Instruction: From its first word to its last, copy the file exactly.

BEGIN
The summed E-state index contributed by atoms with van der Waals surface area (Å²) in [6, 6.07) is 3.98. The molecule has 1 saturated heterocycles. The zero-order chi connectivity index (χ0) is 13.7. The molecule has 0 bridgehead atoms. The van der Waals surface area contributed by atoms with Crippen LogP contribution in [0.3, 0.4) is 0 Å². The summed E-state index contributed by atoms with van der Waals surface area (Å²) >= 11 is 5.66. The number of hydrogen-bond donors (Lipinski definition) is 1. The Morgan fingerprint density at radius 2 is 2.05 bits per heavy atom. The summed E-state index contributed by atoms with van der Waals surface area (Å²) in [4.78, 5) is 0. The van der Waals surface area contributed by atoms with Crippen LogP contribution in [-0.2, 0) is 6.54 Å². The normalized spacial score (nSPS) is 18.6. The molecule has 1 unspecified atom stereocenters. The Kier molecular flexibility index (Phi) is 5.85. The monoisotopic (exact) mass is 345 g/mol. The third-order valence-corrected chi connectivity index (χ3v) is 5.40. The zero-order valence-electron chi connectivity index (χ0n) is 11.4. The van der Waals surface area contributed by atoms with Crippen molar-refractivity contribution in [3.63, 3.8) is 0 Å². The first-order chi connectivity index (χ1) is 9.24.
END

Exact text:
The summed E-state index contributed by atoms with van der Waals surface area (Å²) in [6, 6.07) is 3.98. The molecule has 1 saturated heterocycles. The zero-order chi connectivity index (χ0) is 13.7. The molecule has 0 bridgehead atoms. The van der Waals surface area contributed by atoms with Crippen LogP contribution in [0.3, 0.4) is 0 Å². The summed E-state index contributed by atoms with van der Waals surface area (Å²) >= 11 is 5.66. The number of hydrogen-bond donors (Lipinski definition) is 1. The Morgan fingerprint density at radius 2 is 2.05 bits per heavy atom. The summed E-state index contributed by atoms with van der Waals surface area (Å²) in [4.78, 5) is 0. The van der Waals surface area contributed by atoms with Crippen LogP contribution in [-0.2, 0) is 6.54 Å². The normalized spacial score (nSPS) is 18.6. The molecule has 1 unspecified atom stereocenters. The Kier molecular flexibility index (Phi) is 5.85. The monoisotopic (exact) mass is 345 g/mol. The third-order valence-corrected chi connectivity index (χ3v) is 5.40. The zero-order valence-electron chi connectivity index (χ0n) is 11.4. The van der Waals surface area contributed by atoms with Crippen molar-refractivity contribution in [3.63, 3.8) is 0 Å². The first-order chi connectivity index (χ1) is 9.24.